You’ve got a little something that warrants some publicity. Nothing big or earth-shattering, but something that might raise your profile and build your brand.
Unfortunately, your choices to get that publicity are slim: do it yourself, or find a long-term contract with an agency or freelancer. Neither is worthwhile for this bit of news.
So, you just skip it. In favor of getting other, more pressing stuff done.
That’s the situation one of Spry’s beta Startup Publicity Kit clients found themselves in. That is, until they tried our on-demand, one-stop-shop approach to turn heads.
All they had to do was answer a few quick questions, right from their phone. Then they got right back to running their business.
In the meantime, Spry’s expert workforce secured more than 200 media pickups, 80 million impressions, real long-term SEO value and the credibility of third-party media coverage.
It was revolutionary for them. It took such little effort on their part, yielded quick results, and best of all they didn’t have to sign any long-term contracts.
They simply got the publicity they deserve, at the moment they needed it.
With Spry, they got stuff done. And you can too.
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Often times, Key Man Life is a requirement from institutional investment firms as part of their investment in a company. There was a similar scenario in the movie Along Came Polly if you have seen it. Some startup CEOs often wonder why this could be required. In this month’s blog, we explain why they want VCs to have it and a few nuances with underwriting.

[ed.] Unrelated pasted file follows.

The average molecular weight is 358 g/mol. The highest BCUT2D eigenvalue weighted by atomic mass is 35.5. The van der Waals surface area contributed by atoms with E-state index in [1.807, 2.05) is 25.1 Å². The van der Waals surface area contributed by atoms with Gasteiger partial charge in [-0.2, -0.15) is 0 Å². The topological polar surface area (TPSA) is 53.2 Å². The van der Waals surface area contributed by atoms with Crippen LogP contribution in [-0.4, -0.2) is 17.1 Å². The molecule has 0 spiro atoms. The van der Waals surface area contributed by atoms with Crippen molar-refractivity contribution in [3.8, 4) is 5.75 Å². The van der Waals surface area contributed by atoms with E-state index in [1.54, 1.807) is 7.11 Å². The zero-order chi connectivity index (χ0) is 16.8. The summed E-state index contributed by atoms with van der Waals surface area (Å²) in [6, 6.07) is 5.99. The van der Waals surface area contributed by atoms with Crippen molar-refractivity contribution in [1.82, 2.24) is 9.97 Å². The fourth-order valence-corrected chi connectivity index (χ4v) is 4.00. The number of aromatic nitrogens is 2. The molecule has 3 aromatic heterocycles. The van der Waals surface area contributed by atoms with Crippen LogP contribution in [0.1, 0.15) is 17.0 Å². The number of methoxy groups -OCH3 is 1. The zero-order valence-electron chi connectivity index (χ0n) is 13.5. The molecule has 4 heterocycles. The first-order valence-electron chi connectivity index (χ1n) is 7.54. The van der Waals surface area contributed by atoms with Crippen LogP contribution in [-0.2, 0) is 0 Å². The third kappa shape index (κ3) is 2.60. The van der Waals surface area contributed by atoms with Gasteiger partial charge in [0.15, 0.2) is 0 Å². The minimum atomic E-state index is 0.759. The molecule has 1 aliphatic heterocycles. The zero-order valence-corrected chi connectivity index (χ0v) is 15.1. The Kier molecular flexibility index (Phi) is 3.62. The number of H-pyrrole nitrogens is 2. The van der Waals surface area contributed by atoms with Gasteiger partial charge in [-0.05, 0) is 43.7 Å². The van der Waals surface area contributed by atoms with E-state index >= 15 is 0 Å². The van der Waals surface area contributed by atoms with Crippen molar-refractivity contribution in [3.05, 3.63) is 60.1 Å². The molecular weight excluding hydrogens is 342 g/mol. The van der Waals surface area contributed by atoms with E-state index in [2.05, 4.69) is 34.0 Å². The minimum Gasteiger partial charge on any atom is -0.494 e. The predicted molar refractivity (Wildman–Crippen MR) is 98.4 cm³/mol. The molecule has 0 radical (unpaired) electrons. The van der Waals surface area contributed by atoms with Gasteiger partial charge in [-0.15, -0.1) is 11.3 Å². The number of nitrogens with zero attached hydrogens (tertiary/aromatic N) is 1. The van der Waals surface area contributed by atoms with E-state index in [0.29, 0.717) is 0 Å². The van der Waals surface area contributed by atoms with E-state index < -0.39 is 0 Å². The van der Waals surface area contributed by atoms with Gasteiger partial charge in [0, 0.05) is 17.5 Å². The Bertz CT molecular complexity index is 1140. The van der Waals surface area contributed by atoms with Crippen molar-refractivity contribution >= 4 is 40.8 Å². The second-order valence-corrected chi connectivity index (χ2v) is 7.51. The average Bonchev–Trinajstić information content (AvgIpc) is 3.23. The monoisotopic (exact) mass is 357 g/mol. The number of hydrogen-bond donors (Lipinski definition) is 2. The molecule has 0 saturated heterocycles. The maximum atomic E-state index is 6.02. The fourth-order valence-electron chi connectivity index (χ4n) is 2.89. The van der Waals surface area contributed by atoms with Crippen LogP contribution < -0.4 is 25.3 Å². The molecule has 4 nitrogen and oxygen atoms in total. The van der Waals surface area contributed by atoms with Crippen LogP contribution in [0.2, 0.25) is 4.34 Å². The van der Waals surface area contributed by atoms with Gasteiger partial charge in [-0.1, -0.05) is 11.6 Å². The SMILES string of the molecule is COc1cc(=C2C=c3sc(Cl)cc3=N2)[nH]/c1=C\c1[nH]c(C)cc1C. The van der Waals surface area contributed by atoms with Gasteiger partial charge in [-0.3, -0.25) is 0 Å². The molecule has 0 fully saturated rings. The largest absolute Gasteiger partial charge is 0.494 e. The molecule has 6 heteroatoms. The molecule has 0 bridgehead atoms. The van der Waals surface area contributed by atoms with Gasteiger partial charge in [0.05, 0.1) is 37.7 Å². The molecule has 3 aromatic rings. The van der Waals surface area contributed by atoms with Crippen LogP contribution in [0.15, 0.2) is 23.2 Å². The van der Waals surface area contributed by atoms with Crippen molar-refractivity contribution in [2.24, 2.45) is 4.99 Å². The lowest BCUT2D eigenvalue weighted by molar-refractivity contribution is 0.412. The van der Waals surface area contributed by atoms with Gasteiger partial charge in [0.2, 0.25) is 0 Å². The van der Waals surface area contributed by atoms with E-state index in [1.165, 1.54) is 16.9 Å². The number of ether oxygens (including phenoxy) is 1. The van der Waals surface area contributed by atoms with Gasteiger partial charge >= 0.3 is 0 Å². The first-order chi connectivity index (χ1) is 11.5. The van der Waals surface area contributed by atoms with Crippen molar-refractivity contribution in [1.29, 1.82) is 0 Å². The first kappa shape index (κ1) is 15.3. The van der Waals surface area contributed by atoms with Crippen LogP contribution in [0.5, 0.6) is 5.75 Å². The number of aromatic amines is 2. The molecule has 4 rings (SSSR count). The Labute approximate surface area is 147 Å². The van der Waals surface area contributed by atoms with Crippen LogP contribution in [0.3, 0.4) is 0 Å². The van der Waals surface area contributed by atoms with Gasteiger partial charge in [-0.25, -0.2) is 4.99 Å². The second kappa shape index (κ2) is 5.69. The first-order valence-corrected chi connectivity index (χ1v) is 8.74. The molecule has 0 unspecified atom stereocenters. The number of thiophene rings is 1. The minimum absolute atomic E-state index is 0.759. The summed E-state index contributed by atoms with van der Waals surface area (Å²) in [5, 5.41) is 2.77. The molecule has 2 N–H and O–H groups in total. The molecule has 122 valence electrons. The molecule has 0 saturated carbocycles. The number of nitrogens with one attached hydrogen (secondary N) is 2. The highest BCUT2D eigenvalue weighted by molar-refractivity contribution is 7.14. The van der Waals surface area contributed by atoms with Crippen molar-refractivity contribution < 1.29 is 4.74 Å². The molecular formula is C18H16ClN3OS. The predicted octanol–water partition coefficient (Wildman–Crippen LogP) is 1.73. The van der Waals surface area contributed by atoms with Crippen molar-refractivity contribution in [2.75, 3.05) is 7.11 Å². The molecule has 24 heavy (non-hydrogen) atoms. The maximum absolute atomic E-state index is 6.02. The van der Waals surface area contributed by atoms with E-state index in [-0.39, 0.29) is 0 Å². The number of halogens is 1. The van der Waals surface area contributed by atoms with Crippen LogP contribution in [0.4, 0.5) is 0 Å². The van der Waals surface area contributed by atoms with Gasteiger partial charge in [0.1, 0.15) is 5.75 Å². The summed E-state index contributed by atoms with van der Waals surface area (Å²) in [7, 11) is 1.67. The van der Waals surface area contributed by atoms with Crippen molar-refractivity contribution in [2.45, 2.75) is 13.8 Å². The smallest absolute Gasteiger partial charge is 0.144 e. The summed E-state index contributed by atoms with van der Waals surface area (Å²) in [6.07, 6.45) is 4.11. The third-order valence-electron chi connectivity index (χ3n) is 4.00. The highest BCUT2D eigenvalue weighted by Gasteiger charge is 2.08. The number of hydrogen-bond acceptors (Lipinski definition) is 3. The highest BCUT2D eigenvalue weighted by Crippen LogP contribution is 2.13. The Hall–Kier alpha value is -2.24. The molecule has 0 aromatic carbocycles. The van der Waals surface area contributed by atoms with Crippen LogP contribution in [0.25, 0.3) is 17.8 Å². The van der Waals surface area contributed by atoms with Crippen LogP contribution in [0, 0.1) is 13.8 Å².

Why Do They Ask You to Get It?
In short: Investors are looking to protect their investment in you and your company. A CEO or a technical co-founder can be absolutely critical to the future success of the company. If the success of the company largely depends on one of these individuals, it makes total sense to get Key Man Life Insurance in place. Some companies have a well-balanced founding team or leadership that is easily replaceable. If that is the case, this coverage might not be as pressing.